Laying fiber-optic conduit in soft ground is one thing. Cutting through solid rock to facilitate fiber is another. The Utah Education and Telehealth Network (UETN) and its telecom and tribal partners are doing both to bring robust broadband infrastructure to isolated communities in the west.
“Utah students and educators, patients and physicians should have access to the best technology no matter where they live,” says UETN CEO Ray Timothy. “Broadband is a necessity to promote growth in communities, business, tourism, education and healthcare.”
In Daggett county, contractors use specialized rigs to cut four-foot deep conduit trenches through solid rock ridges in the rugged Uintah Mountains. San Juan and Daggett currently rely on limited digital microwave technology with a maximum bandwidth of just 200 Mbps. Fiber will increase capacity five-fold to a minimum of 1 Gbps.
Collaboration is key to the project. UETN is partnering with the Ute Mountain Ute and Navajo tribes, the Utah Department of Transportation, the Federal Communications Commission, Emery Telecom in San Juan and Strata Networks in Daggett. Construction in Daggett started in June of 2018 and will take up to two years to complete.
The Universal Service Administrative Company (USAC) of the FCC recently approved stage one of the San Juan project. It will extend fiber optic infrastructure from Blanding to the Ute Mountain Ute Tribe’s White Mesa Library; Bluff Elementary School in Bluff, Utah; and White Horse High and Montezuma Creek Elementary schools in the Navajo community of Montezuma Creek.
Both education and heath care will benefit. Residents and tourists visiting San Juan’s iconic Monument Valley and surrounding National Parks will have greater bandwidth at Blanding’s Blue Mountain Hospital and Community Health Centers, as will visitors to Daggett’s Flaming Gorge National Recreation Area who require the services of the Flaming Gorge Medical Center or the Manila Clinic.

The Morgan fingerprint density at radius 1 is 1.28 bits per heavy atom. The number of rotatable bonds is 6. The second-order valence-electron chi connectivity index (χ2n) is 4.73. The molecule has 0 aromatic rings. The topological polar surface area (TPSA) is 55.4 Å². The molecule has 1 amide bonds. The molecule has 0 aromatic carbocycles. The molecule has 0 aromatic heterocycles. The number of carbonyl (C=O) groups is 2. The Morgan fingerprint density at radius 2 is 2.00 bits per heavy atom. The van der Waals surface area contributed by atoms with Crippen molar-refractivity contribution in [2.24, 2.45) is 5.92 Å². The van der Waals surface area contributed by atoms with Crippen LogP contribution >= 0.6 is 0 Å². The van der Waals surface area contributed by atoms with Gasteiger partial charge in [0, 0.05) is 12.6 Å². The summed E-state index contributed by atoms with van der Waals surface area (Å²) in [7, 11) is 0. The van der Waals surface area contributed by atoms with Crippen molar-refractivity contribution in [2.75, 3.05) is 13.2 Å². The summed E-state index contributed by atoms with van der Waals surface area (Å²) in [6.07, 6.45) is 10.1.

“The Daggett school district is among the last two districts in the state not fully connected to fiber for its schools in Manila and Dutch John,” says UETN associate director Jeff Egly. “We are also focused on bringing fiber to remote San Juan county. That includes schools within the Utah portion of the Navajo Nation. All of these projects are complex, time consuming and cost intensive.”
The good financial news is that both locations qualify for matching funds from the E-Rate program of the Federal Communications Commission. The funding enables UETN to leverage state dollars with other sources including telecom providers, the Utah Department of Transportation and tribal funding. E-Rate means that the San Juan’s project’s $12 million price tag will require less than $2 million in funding from the Utah State Legislature.
While not exactly moving mountains, UETN’s rural fiber project is definitely boring through parts of them to facilitate statewide fiber infrastructure.